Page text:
Maya Madan, 22, lives in a brick hut in Hamid Khedi village. A few feet from her home, which is in Sehore district of Madhya Pradesh, is a narrow street, criss-crossed by ditches full of dirty water. The buzz of mosquitoes breeding in these pools fills the air. It does not come entirely as a surprise that several of the cases of the State’s first and India’s second Zika outbreak are from Hamid Khedi and its neighbouring hamlets. Zika is spread by the mosquito species, Aedes aegypti . It thrives in stagnant water.
Even though the Zika virus only causes mild fever and symptoms such as rashes in most people, Madan has more to worry about as she is three months pregnant. The virus has been linked to birth defects in 5%-15% of children of infected mothers. Such birth defects include an abnormally small head (microcephaly), eye damage, shortened muscles and joints, and hearing damage.
This is why the World Health Organisation (WHO) recommends that in areas with ongoing Zika transmission, pregnant women should be made aware of Zika’s dangers. They must use mosquito nets and repellent. Given that Zika can spread through sexual activity, they should avoid unprotected sex, while couples planning to have children should consider delaying pregnancies. Yet, 18 days into the outbreak, Madan hasn’t heard anything about it. In fact, public communication about the virus seems to be limited to mosquito-control alone, with no mention of the other ways in which it can spread. Zika has the unique property of causing birth defects, which other mosquito-borne diseases do not. Yet, recently painted signs on the village walls warn about dengue and malaria, but are silent about Zika.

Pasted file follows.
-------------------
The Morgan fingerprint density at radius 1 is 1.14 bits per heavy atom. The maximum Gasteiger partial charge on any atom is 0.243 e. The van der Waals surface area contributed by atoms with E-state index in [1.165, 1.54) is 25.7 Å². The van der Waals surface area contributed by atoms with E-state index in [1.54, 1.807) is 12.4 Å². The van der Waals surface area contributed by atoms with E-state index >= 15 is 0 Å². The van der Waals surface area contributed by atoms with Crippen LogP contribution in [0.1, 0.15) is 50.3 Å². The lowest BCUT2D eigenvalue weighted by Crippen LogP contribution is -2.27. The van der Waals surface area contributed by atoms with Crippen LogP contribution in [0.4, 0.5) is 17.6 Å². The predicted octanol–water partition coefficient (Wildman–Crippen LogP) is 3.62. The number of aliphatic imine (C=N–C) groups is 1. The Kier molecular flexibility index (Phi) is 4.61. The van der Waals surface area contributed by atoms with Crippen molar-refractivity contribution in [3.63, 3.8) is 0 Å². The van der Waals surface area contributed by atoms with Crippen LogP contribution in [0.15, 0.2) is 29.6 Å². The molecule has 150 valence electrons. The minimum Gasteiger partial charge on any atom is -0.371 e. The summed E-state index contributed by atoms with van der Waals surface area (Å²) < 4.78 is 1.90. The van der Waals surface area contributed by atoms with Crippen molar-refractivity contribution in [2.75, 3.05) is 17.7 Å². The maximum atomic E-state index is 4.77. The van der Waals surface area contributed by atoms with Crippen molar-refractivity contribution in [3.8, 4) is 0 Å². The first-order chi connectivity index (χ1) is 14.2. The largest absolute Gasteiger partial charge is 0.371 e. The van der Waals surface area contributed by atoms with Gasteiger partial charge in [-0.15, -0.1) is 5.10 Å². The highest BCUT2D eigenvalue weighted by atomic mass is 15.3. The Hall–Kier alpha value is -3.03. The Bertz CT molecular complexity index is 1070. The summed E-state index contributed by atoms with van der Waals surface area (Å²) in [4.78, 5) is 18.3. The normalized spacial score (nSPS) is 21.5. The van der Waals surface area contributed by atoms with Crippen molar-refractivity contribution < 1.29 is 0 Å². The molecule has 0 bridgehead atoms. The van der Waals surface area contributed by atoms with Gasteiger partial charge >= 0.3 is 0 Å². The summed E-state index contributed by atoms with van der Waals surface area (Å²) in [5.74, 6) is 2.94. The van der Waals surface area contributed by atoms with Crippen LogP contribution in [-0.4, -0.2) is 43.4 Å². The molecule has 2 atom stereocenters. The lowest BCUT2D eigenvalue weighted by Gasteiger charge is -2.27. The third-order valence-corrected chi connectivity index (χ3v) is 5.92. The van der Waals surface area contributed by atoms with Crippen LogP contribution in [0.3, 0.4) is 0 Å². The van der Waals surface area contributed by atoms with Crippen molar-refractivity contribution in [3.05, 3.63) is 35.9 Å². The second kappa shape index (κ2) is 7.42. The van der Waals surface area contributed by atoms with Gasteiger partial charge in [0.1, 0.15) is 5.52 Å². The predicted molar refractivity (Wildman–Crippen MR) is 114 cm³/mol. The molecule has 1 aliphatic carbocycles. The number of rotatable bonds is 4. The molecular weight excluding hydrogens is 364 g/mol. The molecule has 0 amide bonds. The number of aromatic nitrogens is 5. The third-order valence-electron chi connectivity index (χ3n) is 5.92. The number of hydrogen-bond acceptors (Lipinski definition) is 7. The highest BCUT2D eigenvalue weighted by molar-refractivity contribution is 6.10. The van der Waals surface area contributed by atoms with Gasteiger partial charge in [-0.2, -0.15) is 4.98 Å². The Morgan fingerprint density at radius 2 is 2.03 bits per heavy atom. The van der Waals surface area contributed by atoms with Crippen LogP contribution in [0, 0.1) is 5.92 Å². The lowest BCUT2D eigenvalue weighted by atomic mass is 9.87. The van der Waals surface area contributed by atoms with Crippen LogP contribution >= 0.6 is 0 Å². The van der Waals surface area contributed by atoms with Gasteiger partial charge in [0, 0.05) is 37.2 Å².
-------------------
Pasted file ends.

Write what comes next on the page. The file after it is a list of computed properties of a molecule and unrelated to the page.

The Madhya Pradesh Public Health & Family Welfare Department’s reluctance to counsel citizens quickly is due to an odd misinterpretation of Zika research. On November 3, 2018, a press release from the Ministry of Health and Family Welfare cited the Indian Council of Medical Research’s (ICMR) findings to say that the Zika strain — which had earlier caused an outbreak in Rajasthan — did not have “known mutations” for microcephaly. M.P.’s health officials are now waiting for the ICMR to genetically sequence the local Zika strain, as they believe it may also lack those mutations, and so, may not be dangerous to foetuses. Only if the strain turns out to have the dangerous genetic changes, health officials said, would they begin explicitly warning couples about delaying pregnancies during the outbreak. Pallavi Govil Jain, M.P.’s Health Commissioner, says: “Because we still don’t know from the Health Ministry whether the strain can cause microcephaly, we have to be cautious about what we tell women. If we tell them that it will impact their children, it will cause panic among the public.”
This delay in launching intensive communication campaigns can cost lives, according to Zika researchers, because all Zika strains can probably cause birth defects. Contrary to what the Health Ministry’s press release suggests, there is no “known mutation” for microcephaly. “People have got to stop saying this,”, says Nathan Grubaugh, an epidemiologist at the Yale School of Public Health. “It’s going to drive complacency within the general population if they don’t believe Zika can cause birth defects,” he adds. Grubaugh studied the Brazil and U.S. Zika epidemics, in 2015.
Anant Bhan, a Bhopal-based bioethics researcher, says the State government’s concern about causing alarm can be tackled with a good communications strategy. “Contextualise the communication, so that it is done sensitively. But not sharing or withholding information is not acceptable,” he says.